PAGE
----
Digital Information

Digital Information

Working through the topic of digital information I found the readings and lecture very relevant to me both now and as a pre-service teacher. It opened my eyes to the large amount of ways we can retrieve information online and digitally. It also showed me how to ensure reliability and validity of sources, and the importance of teaching this to children. It was not hard to see a natural connection between computers and education. As stated in Resnick (n.d., p.32) “because education is associated with information and computers are associated with information, the two seem to make a perfect marriage”.

One digital information resource I found to be most useful in a classroom setting was Pinterest. Working as an aide in a public school, I had heard the wonders of Pinterest many times before however prior to this week’s tasks, I had never used it. Needless to say, I have since discovered what a valuable resource Pinterest is to teachers specifically. I found Pinterest to be a very simple tool to use and creating a profile was a quick and easy process.

From exploring Pinterest and various other online resource tools, I have begun to understand how these tools can influence and improve teaching strategies and pedagogies. I examined Pinterest specifically and was able to list multiple ways in which this one form of digital information can impact in the classroom.

  • Accumulation of resources- From the variety of links, videos, images and ideas that can be found on Pinterest it allows educators to create a type of resource board for themselves and their students and allows them to share these ideas with colleagues quickly and easily (Wells, 2012)
  • Teachers can use Pinterest as a tool in the classroom with students in order to engage and build their skills. Teachers could get students to set up boards for projects, or portfolios (Heike, 2012)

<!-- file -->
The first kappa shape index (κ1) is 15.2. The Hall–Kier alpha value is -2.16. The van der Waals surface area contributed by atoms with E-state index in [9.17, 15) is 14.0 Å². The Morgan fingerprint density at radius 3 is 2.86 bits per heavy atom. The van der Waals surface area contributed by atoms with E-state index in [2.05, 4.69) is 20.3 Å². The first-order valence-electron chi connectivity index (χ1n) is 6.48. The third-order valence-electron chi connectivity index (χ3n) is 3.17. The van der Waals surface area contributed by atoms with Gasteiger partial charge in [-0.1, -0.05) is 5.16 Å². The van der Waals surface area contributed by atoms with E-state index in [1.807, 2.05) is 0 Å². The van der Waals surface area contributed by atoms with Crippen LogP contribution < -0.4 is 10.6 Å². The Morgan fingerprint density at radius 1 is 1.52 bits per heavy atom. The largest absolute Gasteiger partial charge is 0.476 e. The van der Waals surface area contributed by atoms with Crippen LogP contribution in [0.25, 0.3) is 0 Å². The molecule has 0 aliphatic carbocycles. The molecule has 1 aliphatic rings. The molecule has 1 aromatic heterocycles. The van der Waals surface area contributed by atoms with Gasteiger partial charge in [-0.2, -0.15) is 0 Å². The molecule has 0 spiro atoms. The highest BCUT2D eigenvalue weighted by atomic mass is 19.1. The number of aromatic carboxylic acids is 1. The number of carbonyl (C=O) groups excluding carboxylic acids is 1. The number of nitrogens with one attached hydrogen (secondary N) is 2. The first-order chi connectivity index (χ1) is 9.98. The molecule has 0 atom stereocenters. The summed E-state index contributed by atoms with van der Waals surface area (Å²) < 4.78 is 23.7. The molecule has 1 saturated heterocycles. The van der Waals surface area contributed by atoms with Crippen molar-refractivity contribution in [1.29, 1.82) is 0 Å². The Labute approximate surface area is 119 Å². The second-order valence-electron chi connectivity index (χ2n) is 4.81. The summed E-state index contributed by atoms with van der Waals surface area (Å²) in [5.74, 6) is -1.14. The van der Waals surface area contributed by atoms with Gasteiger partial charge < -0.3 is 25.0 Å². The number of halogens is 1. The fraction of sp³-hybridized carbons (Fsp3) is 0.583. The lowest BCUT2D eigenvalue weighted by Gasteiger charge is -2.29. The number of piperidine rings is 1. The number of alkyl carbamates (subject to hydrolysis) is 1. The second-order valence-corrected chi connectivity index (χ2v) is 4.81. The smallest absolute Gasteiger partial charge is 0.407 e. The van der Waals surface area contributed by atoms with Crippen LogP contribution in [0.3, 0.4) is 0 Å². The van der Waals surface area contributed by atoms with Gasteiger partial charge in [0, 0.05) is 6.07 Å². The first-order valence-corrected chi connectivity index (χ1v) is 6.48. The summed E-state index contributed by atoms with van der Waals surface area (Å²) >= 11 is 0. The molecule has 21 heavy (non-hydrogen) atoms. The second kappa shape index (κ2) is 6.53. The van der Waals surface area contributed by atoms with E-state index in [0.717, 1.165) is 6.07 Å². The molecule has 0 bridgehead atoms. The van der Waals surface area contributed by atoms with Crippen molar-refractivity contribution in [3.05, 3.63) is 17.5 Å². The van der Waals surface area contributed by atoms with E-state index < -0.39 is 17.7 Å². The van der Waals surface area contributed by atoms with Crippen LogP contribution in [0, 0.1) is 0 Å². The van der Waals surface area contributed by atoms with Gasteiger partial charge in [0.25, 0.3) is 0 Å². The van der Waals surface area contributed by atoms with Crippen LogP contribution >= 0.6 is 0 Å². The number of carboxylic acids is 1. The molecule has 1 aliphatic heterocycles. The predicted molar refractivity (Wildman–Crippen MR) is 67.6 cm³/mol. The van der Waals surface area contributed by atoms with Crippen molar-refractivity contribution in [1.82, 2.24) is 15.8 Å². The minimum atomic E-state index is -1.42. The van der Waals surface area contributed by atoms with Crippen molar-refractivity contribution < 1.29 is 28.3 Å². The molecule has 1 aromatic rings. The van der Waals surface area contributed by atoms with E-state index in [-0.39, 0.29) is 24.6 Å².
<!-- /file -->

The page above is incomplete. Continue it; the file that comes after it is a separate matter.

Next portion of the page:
• Pinterest has the option to set up collaborative boards, and allows multiple users to contribute to the group brainstorming and idea collections (Heike, 2012)
  • As a tool to teach copyright and digital citizenship (Wells, 2012)

Through the use of Pinterest in such a way, it allows teachers to access a wide variety of teaching options and strategies, and when used in conjunction with nanotechnological resources, allows teachers to create a resource collection that is varied and caters to multiple learning styles to best assist students in reaching each learning objective (Bitter & Legacy, 2008). It allows benefits to all types of learners by allowing access to information “through visual, auditory and kinaesthetic sensory inputs” (Gage, 2006, p. 17).

References

Bitter, G., Legacy, J. (2008). Planning and developing technology-rich instruction. In Using technology in the classroom (7th ed.) (pp. 162-193). Boston, MA : Pearson.

Gage, J. (2006). Pedagogy. In How to use an interactive whiteboard really effectively in your secondary classroom . London: David Fulton.

Heike, T. (2012) 5 tips for using Pinterest In your classroom. Retrieved October 2, 2014 from http://www.edudemic.com/5-tips-for-using-pinterest-in-your-classroom/

Lion, W. (2008). Information hydrant [Image] Retrieved from https://www.flickr.com/photos/will-lion/2595497078/

Wells, S. (2012).  How teachers and educators can use pinterest as a resource in and out of the classroom. Retrieved October 1, 2014 from  http://www.stevespanglerscience.com/blog/education-today/how-teachers-and-educators-can-use-pinterest-as-a-resource-in-and-out-of-the-classroom/

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